Mark Slade - FirstTimeBuyer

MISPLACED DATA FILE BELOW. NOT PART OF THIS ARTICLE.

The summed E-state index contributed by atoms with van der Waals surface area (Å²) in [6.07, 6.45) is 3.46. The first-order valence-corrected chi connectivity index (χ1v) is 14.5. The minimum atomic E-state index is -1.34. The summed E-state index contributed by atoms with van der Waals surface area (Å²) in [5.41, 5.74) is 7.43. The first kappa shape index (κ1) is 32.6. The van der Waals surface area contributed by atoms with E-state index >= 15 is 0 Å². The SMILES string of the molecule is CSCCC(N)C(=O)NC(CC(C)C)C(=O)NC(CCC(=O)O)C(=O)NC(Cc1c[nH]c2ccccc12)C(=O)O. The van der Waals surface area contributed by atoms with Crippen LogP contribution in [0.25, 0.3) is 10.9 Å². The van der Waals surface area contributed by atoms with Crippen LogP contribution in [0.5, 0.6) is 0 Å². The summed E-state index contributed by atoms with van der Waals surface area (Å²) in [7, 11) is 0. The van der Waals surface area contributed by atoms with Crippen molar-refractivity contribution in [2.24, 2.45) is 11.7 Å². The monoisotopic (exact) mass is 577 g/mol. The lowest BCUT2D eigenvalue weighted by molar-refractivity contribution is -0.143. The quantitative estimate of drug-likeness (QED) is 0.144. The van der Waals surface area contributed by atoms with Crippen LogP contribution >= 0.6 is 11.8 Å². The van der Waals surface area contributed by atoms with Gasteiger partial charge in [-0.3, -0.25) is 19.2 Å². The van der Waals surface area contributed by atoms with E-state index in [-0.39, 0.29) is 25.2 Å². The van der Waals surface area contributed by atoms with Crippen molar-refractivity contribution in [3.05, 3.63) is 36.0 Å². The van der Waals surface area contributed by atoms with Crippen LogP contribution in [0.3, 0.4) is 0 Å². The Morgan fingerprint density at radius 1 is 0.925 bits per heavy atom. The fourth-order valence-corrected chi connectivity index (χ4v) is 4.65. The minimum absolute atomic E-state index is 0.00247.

• Use theMiddleman. Your real estate agent should be yourmiddleman to negotiate with your seller’s representative. Using him as a buffer will save you time and aggravation. He may also provide useful information concerning the sellers and their intentions, which the other party will not disclose to you. • Wait for the “Big Boss.” Some third-party person (attorney, lawyer, professional friend of the family) needs to see and evaluate the offer and provide his or her expertise.This is a chance to lower the seller’s counter-offer and keep your position. In addition, you will make the seller wait.This may make the seller believe you are considering other options and make them more amenable to your proposals. • Be Curious. Asking questions may draw valuable information from the seller. It might help uncover the reasoning behind the house’s sale. This could offer valuable leverage, if you do not know it yet. • Consider Compromise. Be ready to give away something during the negotiation. • Focus on the Main Goal. Remember your main goal: to get the house. Sometimes you will get stuck negotiating on minor details. It can be a good tactic to wait until you come to an agreement on the main points before proceeding to the details. HOW TO AVOID MISTAKES DURING THE NEGOTIATION Whether you are buying a house for the first time, or just got carried away in the intensity of negotiation, mistakes happen. Keep these simple rules in mind. • Be Nice. No one likes rude people. Try not to offend your seller during a house visit. For example, discussing necessary renovations and the poor taste of the decorations may hurt feelings, if not the deal as well. • Be Calm. Do not express too much of an interest! Most specialists agree that when sellers see howmuch you want this house to become yours, they won’t accept your first offer. To avoid a counter offer, you should always play it cool, no matter how perfect this property is for you.


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